3rd Nov, 2019 10:00

Modern & Contemporary Art

Lot 18
Lot 18 - Julian Motau (South Africa 1948-1968)


Julian Motau (South Africa 1948-1968)
Apartheid slave wagon

charcoal on paper

Artwork date: 1966
Signature details: signed and dated bottom right
Exhibited: cf. A work of similar subject matter, History, by Dumile Feni, is in the collection of the Constitutional Court, Johannesburg.

Sold for R227,600
Estimated at R200,000 - R300,000


charcoal on paper

Artwork date: 1966
Signature details: signed and dated bottom right
Exhibited: cf. A work of similar subject matter, History, by Dumile Feni, is in the collection of the Constitutional Court, Johannesburg.


60.5 x 132 cm


Julian Motau’s story is tragically typical of many young black artists trying to express their talent in the apartheid era. In many ways it is more tragic since his death aged only 20 robbed South African art history of his mature work. Born in a rural village near Tzaneen in Limpopo province, Motau moved to Johannesburg in 1963, still a teenager, with almost no formal education. His burning desire to draw and paint, and to learn about art practice, led him to discover art-world networks in the city. Through artist Judith Mason he met prominent gallerist Linda Givon, founder of the Goodman Gallery, who gave Motau his first one-person show in 1967, and remained close to the artist until his death.The artist’s frenetic expressionism and graphic energy has brought comparisons with Dumile Feni, an interesting counterpoint when both artists exhibited on the influential group show A Black Aesthetic at the Standard Bank Gallery earlier this year. Motau’s lack of development in technique and experience meant that he ranged widely in subject matter, though focused, in characteristically ‘angry young man’ style, on the consequences of apartheid poverty and degradation that he saw all around him. He often sketched from life in Alexandra township outside Johannesburg, where he lived.This singular work offers his kinetic vision of a slave wagon, pulled by dynamically sketched and tortured female figures that are probably also black women. The allegory of apartheid slavery is inescapable, and the work is utterly compelling in its compassion and sense of tragedy. It is no accident or surprise that one of Feni’s most complex and fêted works, History, which stands as a monument to anti-apartheid art as part of the Constitutional Court Art Collection, shares a visual metaphor with Motau’s earlier work .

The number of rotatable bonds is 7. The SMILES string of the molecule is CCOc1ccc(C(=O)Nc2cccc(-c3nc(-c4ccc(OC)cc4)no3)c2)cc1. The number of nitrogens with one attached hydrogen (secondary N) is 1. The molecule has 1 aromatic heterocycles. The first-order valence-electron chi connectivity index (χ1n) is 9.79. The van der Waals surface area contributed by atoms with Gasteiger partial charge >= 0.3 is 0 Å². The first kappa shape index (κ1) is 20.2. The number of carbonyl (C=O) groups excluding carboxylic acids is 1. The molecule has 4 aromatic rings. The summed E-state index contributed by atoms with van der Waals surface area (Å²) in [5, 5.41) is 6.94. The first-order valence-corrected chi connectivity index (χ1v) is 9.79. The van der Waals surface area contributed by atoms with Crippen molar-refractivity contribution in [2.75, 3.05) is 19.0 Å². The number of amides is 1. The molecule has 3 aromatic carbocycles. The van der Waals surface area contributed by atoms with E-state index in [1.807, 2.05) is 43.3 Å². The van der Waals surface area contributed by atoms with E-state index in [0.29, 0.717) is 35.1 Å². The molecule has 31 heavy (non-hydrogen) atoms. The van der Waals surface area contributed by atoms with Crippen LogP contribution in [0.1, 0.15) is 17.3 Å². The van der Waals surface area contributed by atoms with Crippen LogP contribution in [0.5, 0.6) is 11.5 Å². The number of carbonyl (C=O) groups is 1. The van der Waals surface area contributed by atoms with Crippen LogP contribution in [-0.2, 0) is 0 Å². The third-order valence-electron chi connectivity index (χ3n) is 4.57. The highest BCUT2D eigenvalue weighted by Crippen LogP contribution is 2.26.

James Sey

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